Fig. (3A). The distribution of ACE2 positive cells in target organs. The feature plots illustrated the mathematical grouping and expressed details of ACE2, EPCAM (marker of epithelial cells), MYH6 (marker of cardiomyocytes) and PECAM1 (marker of endothelial cells of heart) in target organs. Bright green indicated the cells have a high expression value on selected gene.

Fig. (3B). The corresponding details of ACE2 positive cells about cell counting and percentage in target organ.

Fig. (3C). The expression of selected endopeptidases in the target organs. Stacked violin plot of gene expression, the width of the graph has shown the frequency of how much cell has same expression level. The top of each graph represents the highest cell gene expression.
The expression of selected endopeptidases in the target organs.

TMPRSS2, a well-known endopeptidase capable of cleav- ing S protein, was not detected in the cardiac tissue. Additionally, SARS-CoV is unlikely to utilize furin to cleave S protein. Thus, we speculated the lack of endopeptidase-mediated direct virus-cell fusion may partially explain why SARS-CoV rarely causes cardiac damage, despite of the abundant ACE2 expression in cardiomyocytes. Notably, the FURIN expression in cardiac tissue was moderate, which was similar to that in the nose. This suggests SARS-CoV-2 may be able to infect cardiomyocytes and cause cardiac damage, which may contribute to the specific clinical manifestations of COVID-19 patients.

In addition, the expression of ADAM10 and ADAM17 of epithelial cells in enteric canal were abundant. These results suggested that the actual amount of membrane ACE2 would be limited by shedding, despite their ACE2 expression was abun- dant in the normal enterocytes. This finding may be responsible for the relatively milder gastrointestinal discomforts of COVID-19 patients when compared with their respiratory symptoms [3].

Fig. (4A). The feature plots showed the mathematical grouping, distribution details of the organ specific markers and the signature score values about viral entry in target organs to illustrate the different function status of cells in certain organ. Bright green indicated the cells with high expression value/function score.

Fig. (4B). Violin plot of signature score about viral entry to illustrate the different function status among the target organs. The width of the graph has shown the frequency of how much cell has same score value. The top of each graph represents the highest score value.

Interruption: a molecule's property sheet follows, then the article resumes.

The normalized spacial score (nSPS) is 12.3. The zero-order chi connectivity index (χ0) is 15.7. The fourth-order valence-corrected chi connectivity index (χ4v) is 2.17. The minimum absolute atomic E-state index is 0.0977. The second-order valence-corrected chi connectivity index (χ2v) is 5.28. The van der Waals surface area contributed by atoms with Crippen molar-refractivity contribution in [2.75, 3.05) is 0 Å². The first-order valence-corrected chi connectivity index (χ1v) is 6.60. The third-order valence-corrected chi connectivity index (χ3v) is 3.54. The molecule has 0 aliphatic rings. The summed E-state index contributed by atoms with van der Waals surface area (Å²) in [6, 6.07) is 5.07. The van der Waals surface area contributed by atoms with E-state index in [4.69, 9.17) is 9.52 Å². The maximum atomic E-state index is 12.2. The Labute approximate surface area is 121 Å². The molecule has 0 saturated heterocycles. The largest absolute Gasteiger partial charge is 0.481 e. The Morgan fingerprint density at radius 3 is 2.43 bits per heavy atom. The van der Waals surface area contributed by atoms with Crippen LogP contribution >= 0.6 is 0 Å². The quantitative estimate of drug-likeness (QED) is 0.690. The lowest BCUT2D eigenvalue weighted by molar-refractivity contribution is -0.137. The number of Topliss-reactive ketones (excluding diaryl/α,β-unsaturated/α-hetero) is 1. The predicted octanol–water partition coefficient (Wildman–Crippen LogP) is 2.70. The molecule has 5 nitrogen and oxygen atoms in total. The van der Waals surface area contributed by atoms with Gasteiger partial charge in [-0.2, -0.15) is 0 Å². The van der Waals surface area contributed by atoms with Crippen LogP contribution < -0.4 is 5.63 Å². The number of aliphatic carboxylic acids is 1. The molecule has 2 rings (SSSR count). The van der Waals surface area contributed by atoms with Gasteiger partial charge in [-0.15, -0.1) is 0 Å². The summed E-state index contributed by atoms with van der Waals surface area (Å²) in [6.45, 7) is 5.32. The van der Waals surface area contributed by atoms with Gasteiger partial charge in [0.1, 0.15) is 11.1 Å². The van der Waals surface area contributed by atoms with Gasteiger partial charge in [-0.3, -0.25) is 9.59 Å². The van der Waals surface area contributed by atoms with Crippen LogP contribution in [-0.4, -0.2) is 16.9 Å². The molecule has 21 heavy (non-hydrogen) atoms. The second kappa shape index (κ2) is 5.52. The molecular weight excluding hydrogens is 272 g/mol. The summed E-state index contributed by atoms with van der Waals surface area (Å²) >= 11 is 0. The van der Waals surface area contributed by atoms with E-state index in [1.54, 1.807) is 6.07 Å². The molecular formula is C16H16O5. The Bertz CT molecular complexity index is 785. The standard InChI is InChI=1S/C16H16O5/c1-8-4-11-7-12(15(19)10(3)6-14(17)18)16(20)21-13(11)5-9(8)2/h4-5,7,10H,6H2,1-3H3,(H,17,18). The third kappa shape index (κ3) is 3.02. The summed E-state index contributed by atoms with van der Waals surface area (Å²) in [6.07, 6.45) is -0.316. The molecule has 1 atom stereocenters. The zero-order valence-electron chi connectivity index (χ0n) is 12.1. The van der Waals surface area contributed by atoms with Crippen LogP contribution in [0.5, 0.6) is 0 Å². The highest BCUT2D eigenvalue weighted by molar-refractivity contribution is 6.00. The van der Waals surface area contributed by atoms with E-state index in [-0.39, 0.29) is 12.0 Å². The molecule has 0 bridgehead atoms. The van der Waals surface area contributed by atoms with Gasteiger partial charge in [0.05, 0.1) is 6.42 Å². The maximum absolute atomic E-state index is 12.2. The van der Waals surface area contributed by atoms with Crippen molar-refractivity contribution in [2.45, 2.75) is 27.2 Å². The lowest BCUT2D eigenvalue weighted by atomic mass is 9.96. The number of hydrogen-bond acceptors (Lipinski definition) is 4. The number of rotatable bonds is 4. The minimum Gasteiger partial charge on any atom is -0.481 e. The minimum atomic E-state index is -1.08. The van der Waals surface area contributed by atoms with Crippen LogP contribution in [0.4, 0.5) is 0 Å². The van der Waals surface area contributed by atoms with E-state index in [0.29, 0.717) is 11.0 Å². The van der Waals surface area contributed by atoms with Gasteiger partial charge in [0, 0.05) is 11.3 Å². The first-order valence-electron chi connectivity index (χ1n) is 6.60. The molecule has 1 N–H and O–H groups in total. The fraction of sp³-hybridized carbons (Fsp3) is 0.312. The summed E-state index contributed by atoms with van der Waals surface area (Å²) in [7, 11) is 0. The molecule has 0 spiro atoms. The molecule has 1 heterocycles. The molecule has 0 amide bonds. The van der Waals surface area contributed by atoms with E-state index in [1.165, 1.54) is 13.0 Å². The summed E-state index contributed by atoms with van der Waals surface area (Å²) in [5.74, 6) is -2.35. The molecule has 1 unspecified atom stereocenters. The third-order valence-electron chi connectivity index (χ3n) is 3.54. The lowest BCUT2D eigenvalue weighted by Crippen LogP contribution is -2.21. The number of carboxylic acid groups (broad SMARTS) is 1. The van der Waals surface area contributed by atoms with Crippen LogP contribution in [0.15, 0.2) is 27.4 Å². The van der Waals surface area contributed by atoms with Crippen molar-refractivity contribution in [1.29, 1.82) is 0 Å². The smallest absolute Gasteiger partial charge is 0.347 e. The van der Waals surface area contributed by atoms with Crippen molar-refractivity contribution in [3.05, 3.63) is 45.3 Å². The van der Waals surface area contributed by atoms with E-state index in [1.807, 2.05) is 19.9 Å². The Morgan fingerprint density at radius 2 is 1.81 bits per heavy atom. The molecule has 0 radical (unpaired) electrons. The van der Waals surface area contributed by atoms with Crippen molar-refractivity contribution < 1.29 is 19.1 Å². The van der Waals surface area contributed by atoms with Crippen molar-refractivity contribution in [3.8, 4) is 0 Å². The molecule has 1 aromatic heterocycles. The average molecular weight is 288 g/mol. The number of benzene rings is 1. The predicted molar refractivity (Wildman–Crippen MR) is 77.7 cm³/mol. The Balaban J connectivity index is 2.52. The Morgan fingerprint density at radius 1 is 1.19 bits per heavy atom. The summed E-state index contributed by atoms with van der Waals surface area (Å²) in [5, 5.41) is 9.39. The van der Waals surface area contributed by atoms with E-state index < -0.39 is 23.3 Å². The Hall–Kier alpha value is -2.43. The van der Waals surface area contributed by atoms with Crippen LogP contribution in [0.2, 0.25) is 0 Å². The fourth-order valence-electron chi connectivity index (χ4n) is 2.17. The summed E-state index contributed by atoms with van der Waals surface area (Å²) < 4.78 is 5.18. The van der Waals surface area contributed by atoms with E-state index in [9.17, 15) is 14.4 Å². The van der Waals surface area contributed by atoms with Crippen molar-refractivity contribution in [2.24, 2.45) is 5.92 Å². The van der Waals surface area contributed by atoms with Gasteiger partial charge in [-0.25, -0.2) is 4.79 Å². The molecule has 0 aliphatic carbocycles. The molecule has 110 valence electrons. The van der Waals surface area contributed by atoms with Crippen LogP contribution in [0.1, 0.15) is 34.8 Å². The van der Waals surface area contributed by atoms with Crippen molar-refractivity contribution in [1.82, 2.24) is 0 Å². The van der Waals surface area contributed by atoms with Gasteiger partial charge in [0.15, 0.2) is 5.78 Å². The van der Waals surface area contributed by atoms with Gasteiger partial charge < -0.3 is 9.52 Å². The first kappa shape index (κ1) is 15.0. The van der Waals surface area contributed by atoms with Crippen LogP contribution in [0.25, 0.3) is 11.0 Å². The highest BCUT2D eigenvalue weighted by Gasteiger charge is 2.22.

Fig. (4C). Kruskal-Wallis test of signature score through organs, to test whether these scores have significant variance among all organs. As the p-value for Virus Receptor Score was too small, it would be extremely high in the form of minus log P value and only show part of its length in bar plot of Fig. (4C).
The signature score about viral entry of target organs.

3.4. Global Analysis of the Susceptibility of Targeted Organs

In order to comprehensively assess the efficiency of viral entry to the target organs, we developed a method to calculate the signature score, which could be used as an assessment of each organ cell ability on virus receptor, ACE2 shedding, membrane fusion activity, virus uptake and virus replication function. Gene sets which used to define each function were shown in Fig. (1B). The distribution details of marker genes and function score in target organs were showed in the UMAP scatter plot (Fig. 4A) to illustrate the different function status of cells in a certain organ, and violin plot of signature score about viral entry is shown in Fig. (4B) to illustrate the different function status among the target organs. All of the differences in signature score among target organs were statistically significant, which were calculated through Kruskal-Wallis H test (Fig 4C).

4. DISCUSSION

Severe acute respiratory syndrome coronavirus 2 (SARS-CoV-2) is a lineage B coronavirus, causing the worldwide outbreak of Corona Virus Disease 2019 (COVID-19) [35]. Besides the common respiratory system symptoms, many COVID-19 patients experience gastrointestinal symptoms, car- diac and renal injury and some may even be asymptomatic [3]. The diversity of clinical manifestations challenges the diagnosis of patients and hinders the individualized treatment. Therefore, studies on mechanisms of cell entry could help us comprehensively understand the pathogenesis of SARS-CoV-2 in affected tissues.